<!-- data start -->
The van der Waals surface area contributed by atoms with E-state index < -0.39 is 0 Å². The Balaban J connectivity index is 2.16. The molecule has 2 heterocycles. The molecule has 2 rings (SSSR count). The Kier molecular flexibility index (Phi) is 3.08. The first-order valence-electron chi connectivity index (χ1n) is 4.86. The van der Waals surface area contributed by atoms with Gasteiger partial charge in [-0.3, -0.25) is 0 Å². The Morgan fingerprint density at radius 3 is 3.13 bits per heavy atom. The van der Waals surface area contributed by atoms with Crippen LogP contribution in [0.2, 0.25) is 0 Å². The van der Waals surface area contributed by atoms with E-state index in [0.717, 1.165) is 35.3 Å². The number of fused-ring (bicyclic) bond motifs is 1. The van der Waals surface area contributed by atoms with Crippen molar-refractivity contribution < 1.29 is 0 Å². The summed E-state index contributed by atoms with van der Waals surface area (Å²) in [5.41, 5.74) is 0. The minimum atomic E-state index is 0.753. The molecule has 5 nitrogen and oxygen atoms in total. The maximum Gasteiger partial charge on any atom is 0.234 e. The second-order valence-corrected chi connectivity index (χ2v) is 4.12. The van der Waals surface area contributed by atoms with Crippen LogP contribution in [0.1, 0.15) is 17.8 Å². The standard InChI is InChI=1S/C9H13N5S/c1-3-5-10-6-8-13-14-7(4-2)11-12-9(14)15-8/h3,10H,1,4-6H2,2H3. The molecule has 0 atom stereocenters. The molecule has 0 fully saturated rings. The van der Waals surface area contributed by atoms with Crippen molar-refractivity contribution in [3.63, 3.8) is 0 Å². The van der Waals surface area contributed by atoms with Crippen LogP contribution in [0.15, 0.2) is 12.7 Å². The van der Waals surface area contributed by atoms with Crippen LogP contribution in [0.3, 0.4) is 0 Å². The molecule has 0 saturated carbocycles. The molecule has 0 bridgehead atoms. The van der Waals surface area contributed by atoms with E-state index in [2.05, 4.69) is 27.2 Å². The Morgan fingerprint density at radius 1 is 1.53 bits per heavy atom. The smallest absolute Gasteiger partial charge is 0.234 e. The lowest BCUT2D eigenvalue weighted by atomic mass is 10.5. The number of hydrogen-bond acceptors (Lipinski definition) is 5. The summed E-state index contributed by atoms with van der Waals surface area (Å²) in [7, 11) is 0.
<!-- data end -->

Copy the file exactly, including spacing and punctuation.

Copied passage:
The van der Waals surface area contributed by atoms with E-state index < -0.39 is 0 Å². The Balaban J connectivity index is 2.16. The molecule has 2 heterocycles. The molecule has 2 rings (SSSR count). The Kier molecular flexibility index (Phi) is 3.08. The first-order valence-electron chi connectivity index (χ1n) is 4.86. The van der Waals surface area contributed by atoms with Gasteiger partial charge in [-0.3, -0.25) is 0 Å². The Morgan fingerprint density at radius 3 is 3.13 bits per heavy atom. The van der Waals surface area contributed by atoms with Crippen LogP contribution in [0.2, 0.25) is 0 Å². The van der Waals surface area contributed by atoms with E-state index in [0.717, 1.165) is 35.3 Å². The number of fused-ring (bicyclic) bond motifs is 1. The van der Waals surface area contributed by atoms with Crippen molar-refractivity contribution < 1.29 is 0 Å². The summed E-state index contributed by atoms with van der Waals surface area (Å²) in [5.41, 5.74) is 0. The minimum atomic E-state index is 0.753. The molecule has 5 nitrogen and oxygen atoms in total. The maximum Gasteiger partial charge on any atom is 0.234 e. The second-order valence-corrected chi connectivity index (χ2v) is 4.12. The van der Waals surface area contributed by atoms with Crippen LogP contribution in [0.1, 0.15) is 17.8 Å². The standard InChI is InChI=1S/C9H13N5S/c1-3-5-10-6-8-13-14-7(4-2)11-12-9(14)15-8/h3,10H,1,4-6H2,2H3. The molecule has 0 atom stereocenters. The molecule has 0 fully saturated rings. The van der Waals surface area contributed by atoms with Crippen molar-refractivity contribution in [3.63, 3.8) is 0 Å². The van der Waals surface area contributed by atoms with Crippen LogP contribution in [0.15, 0.2) is 12.7 Å². The van der Waals surface area contributed by atoms with Crippen LogP contribution in [0.3, 0.4) is 0 Å². The molecule has 0 saturated carbocycles. The molecule has 0 bridgehead atoms. The van der Waals surface area contributed by atoms with E-state index in [2.05, 4.69) is 27.2 Å². The Morgan fingerprint density at radius 1 is 1.53 bits per heavy atom. The smallest absolute Gasteiger partial charge is 0.234 e. The lowest BCUT2D eigenvalue weighted by atomic mass is 10.5. The number of hydrogen-bond acceptors (Lipinski definition) is 5. The summed E-state index contributed by atoms with van der Waals surface area (Å²) in [7, 11) is 0.